Russia developing strategic partnership, including militarily, with Cuba, Venezuela and Nicaragua
This is the first statement to confirm military cooperation between the nations.
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Russian President Vladimir Putin is working with leaders from Cuba, Venezuela and Nicaragua to develop a deeper strategic partnership, including military cooperation, Russian Foreign Minister Sergey Lavrov announced, Kremlin-funded RT reports.
Tensions in Europe are already heightened as Russia has begun military exercises near Ukraine and stationed about 100,000 troops along the border. President Joe Biden continues to threaten sanctions if Russia invades Ukraine. Possible Russian involvement in Latin America could literally bring the issue closer to home for the United States.
"President Putin held recent telephone conversations with his colleagues from these three governments, with whom we are very close and friendly, and they agreed to look at further ways to deepen our strategic partnership in all areas, with no exceptions," Lavrov told colleagues outside of Russian parliament.
He stressed that the Kremlin already works closely with Cuba, Venezuela and Nicaragua in various areas, "including military and military-technical."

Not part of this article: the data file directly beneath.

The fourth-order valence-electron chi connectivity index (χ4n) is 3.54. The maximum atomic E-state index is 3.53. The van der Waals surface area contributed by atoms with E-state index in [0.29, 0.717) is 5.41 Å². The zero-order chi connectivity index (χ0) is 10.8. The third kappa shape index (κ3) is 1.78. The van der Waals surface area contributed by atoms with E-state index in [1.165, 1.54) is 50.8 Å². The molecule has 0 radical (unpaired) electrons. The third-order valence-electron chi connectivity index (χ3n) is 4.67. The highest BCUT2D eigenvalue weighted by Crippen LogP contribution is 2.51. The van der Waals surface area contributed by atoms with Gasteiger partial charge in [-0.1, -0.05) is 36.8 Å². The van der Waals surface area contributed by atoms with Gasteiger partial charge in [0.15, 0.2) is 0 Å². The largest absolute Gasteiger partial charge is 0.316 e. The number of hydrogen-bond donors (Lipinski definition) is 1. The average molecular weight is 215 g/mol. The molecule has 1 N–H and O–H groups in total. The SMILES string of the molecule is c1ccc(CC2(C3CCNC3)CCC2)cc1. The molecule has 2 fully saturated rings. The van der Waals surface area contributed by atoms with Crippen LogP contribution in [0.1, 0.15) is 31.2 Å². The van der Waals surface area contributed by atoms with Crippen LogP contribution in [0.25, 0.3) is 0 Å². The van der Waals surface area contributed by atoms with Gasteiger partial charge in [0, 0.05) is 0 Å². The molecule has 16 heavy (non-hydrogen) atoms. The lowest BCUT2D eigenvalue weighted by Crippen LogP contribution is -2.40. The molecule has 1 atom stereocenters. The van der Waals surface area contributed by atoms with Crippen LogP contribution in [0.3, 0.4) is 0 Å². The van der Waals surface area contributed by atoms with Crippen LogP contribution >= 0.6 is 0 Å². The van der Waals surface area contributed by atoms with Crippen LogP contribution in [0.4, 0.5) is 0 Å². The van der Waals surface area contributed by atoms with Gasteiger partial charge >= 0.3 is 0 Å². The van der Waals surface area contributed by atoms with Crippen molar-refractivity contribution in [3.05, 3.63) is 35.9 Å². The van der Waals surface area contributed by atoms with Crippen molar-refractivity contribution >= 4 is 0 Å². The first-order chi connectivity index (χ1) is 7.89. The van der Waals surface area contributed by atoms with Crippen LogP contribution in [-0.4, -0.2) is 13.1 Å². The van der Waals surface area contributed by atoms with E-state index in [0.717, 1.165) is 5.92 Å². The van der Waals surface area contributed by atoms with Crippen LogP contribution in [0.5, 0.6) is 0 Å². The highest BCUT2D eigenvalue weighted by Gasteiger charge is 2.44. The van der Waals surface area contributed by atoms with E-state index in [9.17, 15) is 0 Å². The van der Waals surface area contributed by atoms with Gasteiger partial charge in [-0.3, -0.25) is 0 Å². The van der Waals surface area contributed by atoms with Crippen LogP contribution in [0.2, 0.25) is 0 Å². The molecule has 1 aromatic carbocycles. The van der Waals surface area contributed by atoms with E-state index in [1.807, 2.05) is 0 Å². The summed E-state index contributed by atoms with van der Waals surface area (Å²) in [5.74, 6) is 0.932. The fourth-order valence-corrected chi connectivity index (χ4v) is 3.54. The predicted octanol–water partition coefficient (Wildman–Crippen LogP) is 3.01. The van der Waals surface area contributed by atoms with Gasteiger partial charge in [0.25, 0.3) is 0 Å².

Lavrov was asked about increased military cooperation with the three Latin American countries, RT reports. He responded that "for the immediate future, we are counting on regular meetings of the corresponding committees."
Deputy Foreign Minister Sergey Ryabkov earlier this month reportedly did not rule out the possibility of sending Russian troops to the Western Hemisphere. "It's the American style to have several options for its foreign and military policy," he said, according to RT. "That's the cornerstone of that country’s powerful influence in the world."
National Security Advisor Jake Sullivan told reporters earlier this month the White House did not discuss the possibility of Russian troops in Latin America with the Kremlin. If Russian troops were deployed there, the White House "would deal with it decisively," Sullivan said.
Putin spoke with Cuban leader Miguel Diaz-Canel Bermudez on Monday over the phone. Diaz-Canel called the conversation "cordial and fruitful."
The Kremlin released statements on the conversation with Diaz-Canel, as well as press releases last week on talks with Nicaraguan leader Daniel Ortega and Venezuelan leader Nicholas Maduro.
The statement from Lavrov is the first confirmation from the Kremlin that Putin discussed military cooperation with the Latin American countries. The three statements from Putin's office simply said Russia plans on cooperating in various areas with the countries.
In another concerning area for the Untied States, Iranian leader Sayyid Ebrahim Raisi went to Russia last week to meet with Putin. A partial meeting transcript shows that Raisi asked Putin to "develop a new level of cooperation" in various areas, including "technology, the defence and military areas, security and aviation and space."
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